Army Chaplains' Blog

Archive for September 2010

Ever had a perfect day planned only for everything to be against you?

I had arranged to play Golf with my dad. A late Birthday Present (from May but time had been against me!). My husband was running a Marriage Preparation course in a church, I wasn’t needed and the weather looked perfect, so everything was arranged! I was up early, golf clubs prepared and ready to go…BUT then the car wouldn’t start!! I am no car enthusiast… stress!! I called the AA, but of course our cover didn’t include HomeStart so I had to pay extra…to be fair the AA arrived within 15mins but then I had to buy a battery (quite expensive) and in amongst it, I managed to ruin my radio – my fault, not theirs! By the time I left, the traffic around Stonehenge was horrendous so an hour journey took a great deal more – all whilst the sun was shining brightly – taunting me!

Now if you know me, such an event would normally have stressed me out big time, I am not great with patience or spending too much money!! But rather than being angry all I wanted to do was to be with my dad and to play golf. I was left thinking no matter the cost or effort I just want to me with my dad today!

I eventually got to my dads, several hours later, and we did make it to the Golf Course and I have to say it was glorious. The sun was bright, course incredible, greens lovely, I was with my dad, even the birds were singing, a squirrel was out eating nuts (just missed him, as the ball sailed over his head!) and as I looked back at one point I saw Glastonbury Tor and Wells Cathedral as a backdrop. The afternoon was Gods creation at its best. It just all seemed perfect and worth the hassles of the early morning. Ok, then Dad tried to choke on a Mars Bar, he nearly hit the players in front (it was quite a drive) and I broke my shades, but in spite of this it was a great few hours of being in Gods creation with my dad (my golf playing wasn’t too bad either, except for an evil bunker on the 11th!).

Why do I say all this on the Blog? Well, I am mindful this week I am spending time in two conferences, the first is AWESOME, an ordained evangelical Anglican Female priests gathering and the latter part of the week at an Anglican Army Chaplains Conference. Hopefully during these two conferences, with prayer, Bible Study and Services I will be spending more time with my ultimate Father, God Himself. Being a Chaplain in the Army is fantastic – hopefully this blog has given an insight to it, but at times we can become too busy, doing this and that and sometimes like all of us, we need to take time and stop to be with our Father in heaven. I have been mindful of God’s generosity lately, not least at a Fijian Prayer meeting which I attended, where God gave me a specific word for them all, which seemed to be just right. God is Good, especially when I have been crazy busy…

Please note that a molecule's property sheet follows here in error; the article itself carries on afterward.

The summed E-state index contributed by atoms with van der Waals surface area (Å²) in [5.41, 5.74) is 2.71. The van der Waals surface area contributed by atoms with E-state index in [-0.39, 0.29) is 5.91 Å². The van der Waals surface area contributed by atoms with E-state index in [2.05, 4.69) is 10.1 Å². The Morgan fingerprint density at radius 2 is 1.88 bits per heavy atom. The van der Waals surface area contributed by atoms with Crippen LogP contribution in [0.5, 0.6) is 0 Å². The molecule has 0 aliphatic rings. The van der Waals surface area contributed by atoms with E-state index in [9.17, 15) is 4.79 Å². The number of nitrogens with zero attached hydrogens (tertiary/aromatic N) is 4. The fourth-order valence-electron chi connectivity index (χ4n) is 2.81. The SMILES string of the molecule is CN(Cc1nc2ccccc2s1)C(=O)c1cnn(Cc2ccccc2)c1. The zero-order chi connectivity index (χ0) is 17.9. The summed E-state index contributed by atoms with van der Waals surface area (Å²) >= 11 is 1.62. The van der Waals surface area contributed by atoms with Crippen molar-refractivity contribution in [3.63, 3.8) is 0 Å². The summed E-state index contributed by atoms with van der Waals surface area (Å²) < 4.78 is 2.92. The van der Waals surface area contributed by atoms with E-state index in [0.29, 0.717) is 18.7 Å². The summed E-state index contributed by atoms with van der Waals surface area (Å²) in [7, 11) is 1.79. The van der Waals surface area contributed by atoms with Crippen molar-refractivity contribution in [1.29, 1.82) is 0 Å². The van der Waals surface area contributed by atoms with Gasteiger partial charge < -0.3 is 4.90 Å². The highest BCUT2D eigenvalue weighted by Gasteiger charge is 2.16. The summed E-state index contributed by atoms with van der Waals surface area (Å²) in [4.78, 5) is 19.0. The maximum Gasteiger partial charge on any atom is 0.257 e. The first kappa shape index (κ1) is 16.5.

So, this weekend I ended up spending a lot of money and time to spend an afternoon with my dad and I have to say it was worth it. If only sometimes I was so eager to spend such time with God…I am hoping this week is one of those weeks. Wait to find out in the next blog…

Although the majority of a Padres time is spent with serving soldiers, let us not forget those who love and support those in the Army. Being married or living with anyone presents challenges as well as joys, but being with someone in the Army can throw up even more. Extended periods of absence, not just while their loved ones are deployed, but during Long Exercises, anti-social hours and the uncertainty of long working days means long periods of being alone. Add to this the fear they often live under, not always knowing where their loved one is, let alone what they are doing! Long periods of absence are often followed with longer leave which can bring it’s own strains as well as joys!

Like in some other vocations, being in the Army for many is more than just a job, it becomes a way of life. Some love it, moving around, living in different countries, meeting different people, but others can find it hard to adapt! There seem to be a growing number of spouses and partners choosing to be ‘unaccompanied’, living near their family and friends in their own houses, only seeing their partners during leave or the occasional long weekend. Moving around every few years can make finding jobs difficult (just ask my husband), making deep lasting friendships can be hard, let alone finding schools for children and everything that comes with that. Some partners of course love it, enjoying the independence and experiencing new places. The Army itself does do a lot to try and make things easier and has many Networks and Organisations to help out. But the unsung heroes, I feel, are the partners themselves, who look out for each other, meet up for coffee, go to toddler groups, raise cash for charities and everything in between.

The Fusiliers Families committee, thus including both female and male partners, as well as remembering the single soldiers, raises money, has fun and gets things done. Meeting regularly they organise events such as Christmas Parties, SAFFAs Big Brew (the week after next), as well as providing events to mix and mingle. Recently fr our families we had had B-B-Q’s and Tea Parties, where the children had fun in the garden, while mums and dads had a rest over a drink. Coming up we have Bingo, and a Night at the Races before Christmas dawns its head. Week in, week out there is Coffee Pot, which is as it says, a drop in coffee for everyone to have a chat and buy a Yankee Candle…Our RSMs wife Marie has been amazing gathering people along, and has been working tirelessly ordering, displaying and selling our candles. 1RRF are very blessed to have an amazing Families Welfare Team, who are often on the right side of the Barbie, a paint brush, or any event helping out! But compared to Germany the team is small and they are kept very busy.